A cherished heirloom opens up a century of secrets in a bittersweet novel about family, hard truths, and self-discovery by the author of Millicent Glenn’s Last Wish.
Melanie Barnett thinks she has it all together. With an ex-fiancé and a pending promotion at a Kentucky bourbon distillery, Melanie has figured out that love and career don’t mix. Until she makes a discovery while cleaning her Jordan MX car, a scarlet-red symbol of the Jazz Age’s independent women that she inherited from her great-great-great-aunt Violet. Its secret compartment holds Violet’s weathered journal—within it an intriguing message: Take from this story what you will, Melanie, and you can bury the rest. Melanie wonders what more there is to learn from Violet’s past.
In 1921 Violet Bond defers to no one. Hers is a life of adventure in Detroit, the hub of the motorcar boom and the fastest growing city in America. But in an era of speakeasies, financial windfalls, free-spirited friends, and unexpected romance, it’s easy to spin out of control.
Now, as Melanie’s own world takes unexpected turns, her life and Violet’s life intersect. Generations apart, they’re coming into their own and questioning what modern womanhood—and happiness—really means.
Introducing the little-known story of the daring women who rode through war-torn Europe, carrying secrets on their shoulders . . .
An orphan coming of age without a penny to her name, Marion joins the Women’s Royal Navy Service (the “Wrens”) as a motorcycle despatch rider on the Western Front, assigned to train and deliver carrier pigeons to the front line. Despite the hardships and constant threat of danger, Marion feels as if she finally belongs and that she has a purpose. Meanwhile, she and her childhood best friend, Eddie, dream of a future after the war—until tragedy strikes.
A society girl, Evelyn has overcome a childhood disability and has found her true passion in automobile racing. When England enters WWII, Evelyn sees an opportunity to use her skills as a despatch rider, but her parents threaten to cut her off if she doesn’t start acting like a lady and marry the man they have chosen for her.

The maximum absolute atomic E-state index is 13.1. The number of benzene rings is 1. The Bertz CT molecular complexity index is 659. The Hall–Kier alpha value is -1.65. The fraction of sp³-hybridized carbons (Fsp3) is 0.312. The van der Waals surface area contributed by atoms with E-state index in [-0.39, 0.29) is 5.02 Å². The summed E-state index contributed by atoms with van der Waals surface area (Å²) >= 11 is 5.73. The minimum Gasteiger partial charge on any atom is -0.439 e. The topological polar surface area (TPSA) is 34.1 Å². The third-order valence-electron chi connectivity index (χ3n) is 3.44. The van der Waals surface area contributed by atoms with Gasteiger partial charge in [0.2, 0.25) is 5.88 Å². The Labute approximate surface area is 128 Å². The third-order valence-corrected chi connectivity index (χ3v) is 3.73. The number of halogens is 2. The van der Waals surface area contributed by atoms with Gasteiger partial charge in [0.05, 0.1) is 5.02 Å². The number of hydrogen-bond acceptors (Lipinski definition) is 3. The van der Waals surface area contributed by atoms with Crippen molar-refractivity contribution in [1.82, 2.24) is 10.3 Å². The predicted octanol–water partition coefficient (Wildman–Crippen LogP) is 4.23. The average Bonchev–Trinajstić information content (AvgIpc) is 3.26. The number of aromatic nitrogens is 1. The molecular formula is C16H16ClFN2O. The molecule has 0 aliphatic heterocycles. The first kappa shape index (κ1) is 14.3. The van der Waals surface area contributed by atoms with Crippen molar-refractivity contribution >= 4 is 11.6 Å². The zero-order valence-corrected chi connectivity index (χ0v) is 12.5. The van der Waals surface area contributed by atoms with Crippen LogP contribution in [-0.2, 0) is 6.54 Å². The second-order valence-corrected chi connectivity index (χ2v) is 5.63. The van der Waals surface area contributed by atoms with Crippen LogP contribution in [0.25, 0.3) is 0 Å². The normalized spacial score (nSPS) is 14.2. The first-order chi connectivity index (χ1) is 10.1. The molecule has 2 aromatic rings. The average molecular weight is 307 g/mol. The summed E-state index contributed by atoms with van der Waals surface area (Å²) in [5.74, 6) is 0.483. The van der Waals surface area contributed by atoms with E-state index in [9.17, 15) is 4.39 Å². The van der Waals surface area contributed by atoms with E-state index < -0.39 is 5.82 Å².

Meanwhile, a fellow Wren shows up at Marion’s door with an unwelcome call to return to her service.
Told in alternating narratives that converge in a single life-changing moment, The Call of the Wrens is a vivid, emotional saga of love, war, secrets, and resilience.
In an inspiring follow-up to her critically acclaimed, #1 bestselling memoir Becoming, former First Lady Michelle Obama shares practical wisdom and powerful strategies for staying hopeful and balanced in today’s highly uncertain world.
There may be no tidy solutions or pithy answers to life’s big challenges, but Michelle Obama believes that we can all locate and lean on a set of tools to help us better navigate change and remain steady within flux. In The Light We Carry, she opens a frank and honest dialogue with readers, considering the questions many of us wrestle with: How do we build enduring and honest relationships? How can we discover strength and community inside our differences? What tools do we use to address feelings of self-doubt or helplessness? What do we do when it all starts to feel like too much?
Michelle Obama offers readers a series of fresh stories and insightful reflections on change, challenge, and power, including her belief that when we light up for others, we can illuminate the richness and potential of the world around us, discovering deeper truths and new pathways for progress. Drawing from her experiences as a mother, daughter, spouse, friend, and First Lady, she shares the habits and principles she has developed to successfully adapt to change and overcome various obstacles—the earned wisdom that helps her continue to “become.” She details her most valuable practices, like “starting kind,” “going high,” and assembling a “kitchen table” of trusted friends and mentors. With trademark humor, candor, and compassion, she also explores issues connected to race, gender, and visibility, encouraging readers to work through fear, find strength in community, and live with boldness.
“When we are able to recognize our own light, we become empowered to use it,” writes Michelle Obama. A rewarding blend of powerful stories and profound advice that will ignite conversation, The Light We Carry inspires readers to examine their own lives, identify their sources of gladness, and connect meaningfully in a turbulent world.
Bono–artist, activist, and the lead singer of Irish rock band U2–has written a memoir: honest and irreverent, intimate and profound, Surrender is the story of the remarkable life he’s lived, the challenges he’s faced, and the friends and family who have shaped and sustained him.